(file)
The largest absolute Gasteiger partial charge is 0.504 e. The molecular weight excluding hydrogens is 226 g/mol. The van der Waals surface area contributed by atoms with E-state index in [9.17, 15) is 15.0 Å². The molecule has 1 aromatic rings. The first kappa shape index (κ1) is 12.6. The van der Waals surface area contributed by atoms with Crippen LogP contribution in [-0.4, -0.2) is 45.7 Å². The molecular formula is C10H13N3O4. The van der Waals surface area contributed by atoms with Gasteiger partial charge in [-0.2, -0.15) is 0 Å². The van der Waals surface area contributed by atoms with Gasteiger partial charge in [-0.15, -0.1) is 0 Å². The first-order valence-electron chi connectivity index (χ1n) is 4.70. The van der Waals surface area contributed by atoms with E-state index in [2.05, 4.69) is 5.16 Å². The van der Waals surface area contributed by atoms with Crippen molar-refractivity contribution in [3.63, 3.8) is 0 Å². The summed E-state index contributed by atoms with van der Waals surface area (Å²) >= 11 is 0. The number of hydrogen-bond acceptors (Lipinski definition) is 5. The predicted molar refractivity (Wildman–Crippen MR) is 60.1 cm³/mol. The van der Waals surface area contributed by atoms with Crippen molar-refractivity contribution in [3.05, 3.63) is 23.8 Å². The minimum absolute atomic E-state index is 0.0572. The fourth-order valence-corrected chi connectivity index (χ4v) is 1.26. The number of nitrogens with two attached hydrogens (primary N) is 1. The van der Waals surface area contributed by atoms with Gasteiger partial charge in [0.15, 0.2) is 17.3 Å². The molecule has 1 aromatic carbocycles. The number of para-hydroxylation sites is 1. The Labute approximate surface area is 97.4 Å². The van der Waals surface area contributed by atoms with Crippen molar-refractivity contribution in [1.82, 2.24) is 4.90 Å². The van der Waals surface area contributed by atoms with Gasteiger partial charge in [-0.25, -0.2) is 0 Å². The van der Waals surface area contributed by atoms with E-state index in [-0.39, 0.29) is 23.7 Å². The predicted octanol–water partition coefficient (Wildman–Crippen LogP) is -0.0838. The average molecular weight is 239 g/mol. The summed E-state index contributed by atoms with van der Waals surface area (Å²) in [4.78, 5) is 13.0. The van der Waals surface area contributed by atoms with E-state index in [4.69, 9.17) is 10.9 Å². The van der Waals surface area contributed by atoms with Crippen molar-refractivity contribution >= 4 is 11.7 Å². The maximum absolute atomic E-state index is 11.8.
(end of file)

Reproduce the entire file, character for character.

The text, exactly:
The largest absolute Gasteiger partial charge is 0.504 e. The molecular weight excluding hydrogens is 226 g/mol. The van der Waals surface area contributed by atoms with E-state index in [9.17, 15) is 15.0 Å². The molecule has 1 aromatic rings. The first kappa shape index (κ1) is 12.6. The van der Waals surface area contributed by atoms with Crippen LogP contribution in [-0.4, -0.2) is 45.7 Å². The molecular formula is C10H13N3O4. The van der Waals surface area contributed by atoms with Gasteiger partial charge in [-0.2, -0.15) is 0 Å². The van der Waals surface area contributed by atoms with Gasteiger partial charge in [-0.15, -0.1) is 0 Å². The first-order valence-electron chi connectivity index (χ1n) is 4.70. The van der Waals surface area contributed by atoms with E-state index in [2.05, 4.69) is 5.16 Å². The van der Waals surface area contributed by atoms with Crippen molar-refractivity contribution in [3.63, 3.8) is 0 Å². The summed E-state index contributed by atoms with van der Waals surface area (Å²) >= 11 is 0. The number of hydrogen-bond acceptors (Lipinski definition) is 5. The predicted molar refractivity (Wildman–Crippen MR) is 60.1 cm³/mol. The van der Waals surface area contributed by atoms with Crippen molar-refractivity contribution in [3.05, 3.63) is 23.8 Å². The minimum absolute atomic E-state index is 0.0572. The fourth-order valence-corrected chi connectivity index (χ4v) is 1.26. The number of nitrogens with two attached hydrogens (primary N) is 1. The van der Waals surface area contributed by atoms with Gasteiger partial charge in [0.15, 0.2) is 17.3 Å². The molecule has 1 aromatic carbocycles. The number of para-hydroxylation sites is 1. The Labute approximate surface area is 97.4 Å². The van der Waals surface area contributed by atoms with Crippen molar-refractivity contribution in [1.82, 2.24) is 4.90 Å². The van der Waals surface area contributed by atoms with Gasteiger partial charge in [-0.25, -0.2) is 0 Å². The van der Waals surface area contributed by atoms with E-state index in [-0.39, 0.29) is 23.7 Å². The predicted octanol–water partition coefficient (Wildman–Crippen LogP) is -0.0838. The average molecular weight is 239 g/mol. The summed E-state index contributed by atoms with van der Waals surface area (Å²) in [4.78, 5) is 13.0. The van der Waals surface area contributed by atoms with E-state index in [4.69, 9.17) is 10.9 Å². The van der Waals surface area contributed by atoms with Crippen molar-refractivity contribution >= 4 is 11.7 Å². The maximum absolute atomic E-state index is 11.8.